Skip to main content
Politics & Policy

Mayor Breed calls for change to state law to expand involuntary mental health treatment

At an emergency dispatch center on Tuesday, Mayor London Breed praised early results from the Street Crisis Response Team, a newly-formed group of paramedics and health workers that respond to mental health calls in lieu of police. But she also called for changes to existing law to make it easier to compel severely ill patients into treatment. 

According to the city, the new response teams responded to 4,616 calls between November 2020 and October 2021, with 2,532 of those calls resulting in engagement from a three-person team of a peer specialist, a paramedic and a behavioral health expert. The Department of Public Health, the Fire Department and the Department of Emergency Management introduced the street crisis response teams last November on a pilot basis and as an alternative to police response for 800-B mental health calls, which indicate an unarmed person who is in behavioral health distress. 

But existing responses aren’t enough to “see a real difference a lot faster in our city,” said Breed, who urged changes to state law governing the use of involuntary treatment. 

Breed described a recent ride-along with a crisis response team, during which they spent over an hour with a client who ultimately required a psychiatric hold. The crisis response team employs low-barrier treatment methods, meaning that treatment is optional except in cases of particularly unstable clients who require a psychiatric 5150 hold. 

“[The client] didn't have a weapon and wasn't going to harm themselves, [but they were] going in and out of traffic,” Breed said. “A car could’ve potentially hit them, or that person in the car who hits them could be harmed themselves. It was a real problem.” 

The crisis response teams are one of a few programs spun up last year to assist with behavioral, drug or wellness incidents in lieu of police; others include a Street Wellness Response Team (SWRT), a team of community paramedics managed by the fire department, and Street Overdose Response Teams, which respond to overdoses. 

A man in a fire department uniform is seen standing near a large red van with lettering on the side reading "street crisis response team."
Assistant Deputy Chief Sandy Tong chats with SCRT staff, SFFD Chief Jeanine Nicholson and others in front of the SCRT van on November 30, 2021. | Camille Cohen | Source: Camille Cohen/The Standard

The teams are an evolution of a now-discontinued Law Enforcement Assisted Diversion program, which attempted to train police in harm reduction practices but fell apart, in part, due to disagreements over the role of law enforcement in behavioral calls. On Nov. 19, police officers fatally shot a man who had a history of mental health problems and was brandishing a knife.

The crisis response teams began around-the-clock service in October 2021, and currently include six vehicles that are capable of responding to between 60% and 70% of mental health disturbance calls, according to director Kathleen Silk. The city plans to add a seventh soon, with the goal of responding to all 800-B calls by 2022. Silk said that in most cases the teams are successful in deescalating the situation, defined as a client remaining in the community to receive follow up consultation.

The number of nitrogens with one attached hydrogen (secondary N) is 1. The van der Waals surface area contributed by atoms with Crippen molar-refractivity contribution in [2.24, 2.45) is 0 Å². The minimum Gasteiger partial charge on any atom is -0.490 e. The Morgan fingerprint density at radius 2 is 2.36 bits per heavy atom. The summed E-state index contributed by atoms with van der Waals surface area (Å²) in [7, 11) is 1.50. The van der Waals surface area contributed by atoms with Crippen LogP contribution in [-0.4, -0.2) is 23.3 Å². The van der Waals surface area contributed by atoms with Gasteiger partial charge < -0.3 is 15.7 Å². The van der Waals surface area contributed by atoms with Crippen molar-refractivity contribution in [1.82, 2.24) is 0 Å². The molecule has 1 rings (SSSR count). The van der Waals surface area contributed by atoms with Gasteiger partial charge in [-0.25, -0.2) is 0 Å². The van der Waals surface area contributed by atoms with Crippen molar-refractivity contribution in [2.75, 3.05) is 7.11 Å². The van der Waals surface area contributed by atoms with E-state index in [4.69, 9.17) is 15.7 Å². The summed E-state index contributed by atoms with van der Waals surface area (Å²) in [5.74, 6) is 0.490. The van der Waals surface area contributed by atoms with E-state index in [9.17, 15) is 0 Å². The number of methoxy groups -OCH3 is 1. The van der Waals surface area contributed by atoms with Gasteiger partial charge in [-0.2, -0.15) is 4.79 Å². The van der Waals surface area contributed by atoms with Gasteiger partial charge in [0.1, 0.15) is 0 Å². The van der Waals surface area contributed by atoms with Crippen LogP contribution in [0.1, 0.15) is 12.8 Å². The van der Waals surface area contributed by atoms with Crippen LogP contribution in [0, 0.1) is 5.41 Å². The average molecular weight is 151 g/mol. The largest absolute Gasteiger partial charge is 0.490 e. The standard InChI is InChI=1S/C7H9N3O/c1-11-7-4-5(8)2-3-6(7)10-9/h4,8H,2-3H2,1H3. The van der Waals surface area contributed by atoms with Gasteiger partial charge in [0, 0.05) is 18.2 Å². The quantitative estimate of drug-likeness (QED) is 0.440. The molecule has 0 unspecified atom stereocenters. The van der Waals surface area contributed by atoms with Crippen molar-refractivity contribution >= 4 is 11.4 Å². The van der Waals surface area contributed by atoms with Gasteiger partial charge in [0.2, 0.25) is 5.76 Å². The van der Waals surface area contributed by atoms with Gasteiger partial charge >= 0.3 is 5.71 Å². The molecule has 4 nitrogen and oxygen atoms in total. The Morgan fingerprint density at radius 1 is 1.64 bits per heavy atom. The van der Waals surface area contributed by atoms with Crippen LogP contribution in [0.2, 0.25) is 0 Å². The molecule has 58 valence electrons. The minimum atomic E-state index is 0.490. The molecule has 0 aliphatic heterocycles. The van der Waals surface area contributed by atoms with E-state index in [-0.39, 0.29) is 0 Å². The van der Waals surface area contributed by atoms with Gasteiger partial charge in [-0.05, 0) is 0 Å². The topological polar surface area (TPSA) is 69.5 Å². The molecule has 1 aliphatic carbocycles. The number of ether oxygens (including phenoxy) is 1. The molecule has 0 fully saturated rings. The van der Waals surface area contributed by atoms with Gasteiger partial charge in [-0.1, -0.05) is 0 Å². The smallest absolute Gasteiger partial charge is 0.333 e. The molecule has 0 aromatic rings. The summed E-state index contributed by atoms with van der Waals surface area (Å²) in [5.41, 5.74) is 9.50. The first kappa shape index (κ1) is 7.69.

“We don’t just leave them there,” Silk said, adding that a follow-up team attempts to track down and offer services to clients. The team has been successful in following up with 34% of the 2,532 clients thus far, while 27% went unlocated and 2% of individuals declined support, according to an October report

“We can't force someone to stay in our care. We can't force someone to stay in a treatment bed. We can't force someone to not behave a certain way. We can't force someone to take their medication,” Breed said. “We don't necessarily have the local jurisdiction to make those changes. We need a change in state law and we need a change in this country about how we address mental illness”

In 2019, the city opted in to a state bill that expanded the use of conservatorship for individuals who are placed in a 5150 hold more than eight times over a 12-month period. But the option hasn’t been widely used, with city officials citing narrow eligibility criteria and red tape in a March 2021 hearing. 

Law enforcement officers and licensed clinicians are permitted to initiate 5150 holds in San Francisco. In July, the Board of Supervisors passed an ordinance that gave fire paramedics meeting certain training requirements the authority to place involuntary holds, citing a high number of “frequent flyers” who were detained multiple times by police or clinicians over the course of a year. According to a report by the Department of Public Health, there were 450 individuals placed in involuntary holds in 2020, and 112 who were detained four or more times. In total, clinicians and police officers placed 8,975 total holds last year. 

“The point of our team is that we are trying the lowest threshold first, and there are people who don’t necessarily respond to that,” Silk said. “It would be nice to have tools to help those folks as well, but what we’re trying to do is resolving a lot of stuff in the community.” 

David Sjostedt can be reached at